The purpose of the statistics is to collect and publish information on road traffic accidents in order to create a basis of knowledge for making decisions that can reduce the number of road traffic accidents and the consequences thereof. The statistics on road traffic accidents originate from 1 January 1930. The source of the statistics has until 1 January 2003 been the temporary and final reports from the police. From this date Statistics Denmark only receives an annual extract from the Road Directory with the police's final reports. Apart from this, the most fundamental alterations that have been introduced concern the classification of accidents, the scope of the statistics and the actual reporting procedures.
Until 1938, the classification of accidents was not unambiguous. From 1938 to 1966, accidents were categorized according to the main cause of the accident, which was determined by a legal judgement. From 1967 onwards, this judgement has been replaced by a classification of the accident, which is not based on the concept of blame, but on the actual description of the circumstances surrounding the accident.
From 1930 to 1958, the statistics included accidents resulting in personal injury as well as damage to property. Since 1958, accidents involving only damage to property are no longer covered by the statistics, and from 1967 accidents involving only pedestrians are no longer covered either, whether the accident resulted in a casualty or not.
Up until and including 1975, the police reports were sent straight to Statistics Denmark. In 1976, the reporting system was expanded, so that the highway authorities in counties and municipalities take part in the reporting by locating the accidents. As from November 1997 and up to and including April 2000, a new system of computerized reporting was gradually introduced in the police.
Since 1 January 2003 the police reports have been sent to the Road Directorate from whom Statistics Denmark receives an annual extract.
The statistics on road traffic accidents illustrate the extent and the nature of all accidents involving casualties, who are known by the police. The information on road traffic accidents is classified into three main groups: information about the accident, information about the element (vehicles, pedestrians and obstacles) and information about the person.
Annual extract from the Road Directorate, Road Accident Information System with information for all accidents with injured.
The data is checked for errors. Only few corrections is made. No seasonally adjustment is made.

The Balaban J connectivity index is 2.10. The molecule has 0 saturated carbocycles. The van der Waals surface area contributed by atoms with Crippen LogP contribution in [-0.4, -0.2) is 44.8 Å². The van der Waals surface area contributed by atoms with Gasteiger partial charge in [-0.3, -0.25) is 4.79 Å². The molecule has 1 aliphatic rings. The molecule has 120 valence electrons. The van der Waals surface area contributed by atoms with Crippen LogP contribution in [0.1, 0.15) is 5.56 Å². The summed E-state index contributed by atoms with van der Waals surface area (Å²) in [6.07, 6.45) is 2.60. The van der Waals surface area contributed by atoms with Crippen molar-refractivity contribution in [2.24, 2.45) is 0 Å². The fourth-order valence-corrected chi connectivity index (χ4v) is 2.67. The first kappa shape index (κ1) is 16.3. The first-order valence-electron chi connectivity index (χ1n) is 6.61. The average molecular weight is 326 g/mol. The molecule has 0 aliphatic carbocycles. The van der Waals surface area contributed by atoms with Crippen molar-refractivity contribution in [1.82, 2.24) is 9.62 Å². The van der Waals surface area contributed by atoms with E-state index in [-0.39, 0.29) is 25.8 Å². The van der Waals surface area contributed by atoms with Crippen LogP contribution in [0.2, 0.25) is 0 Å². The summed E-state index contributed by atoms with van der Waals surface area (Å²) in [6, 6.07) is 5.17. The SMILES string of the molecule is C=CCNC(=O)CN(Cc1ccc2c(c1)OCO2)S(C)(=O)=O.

A general problem concerning the road traffic accident statistics is that they do not include accidents involving casualties, which are not reported to the police. The severity of the accident and the mode of transport are factors, which influence whether the police are involved. Examinations - pooling with the Register of Causes of Death and with registries of casualty award visits and hospital admissions caused by road traffic accidents - have proven that almost all accidents involving deaths are reported. Accidents involving serious personal injury are more frequently reported than accidents involving only slight injuries. Furthermore, accidents involving cars are more frequently reported than accidents involving bicycles and mopeds. In average only 20 per cent of the casualties come to the knowledge of the police. Results of the pooling with registries of casualty award visits can be found in the table MOERKE in Statbank.
The statistics are usually published without delay in relation to the scheduled date - ult. June after the year after.
These include changes in the registration of road traffic accidents resulting in inconsistencies of data as well as the introduction of new variables. Since 1958, accidents involving only damage to property have been omitted from the statistics. In January 1967, the definition of road traffic accident involving casualties was changed to include only accidents involving at least one vehicle. This leaves out accidents involving only pedestrians. From January 1967, the classification of accidents according to main and secondary causes was changed to a classification according to the accident situation, based on an objective evaluation of the course of events leading up to the accident. In January 1981, the definition of slightly injured was changed. Minor bruises, scrapes and the like are no longer considered as slight injuries. In January 1983, the structure and contents of the statistical system were changed. New parameters - e.g., cycle paths, collision point, maneuver concerning the element record, and on driving license and moped license - were introduced. From January 1997, individuals who are admitted to hospital for observation due to concussion should be registered as slightly injured in cases where the diagnosis does not turn out to be concussion of the brain.
Legal changes, such as the introduction of and changes to speed limits and limits for level of alcohol in the blood, and requirements concerning the use of seat belts, helmets, child seats, lights, etc., can influence the overall development in the road traffic accident statistics.
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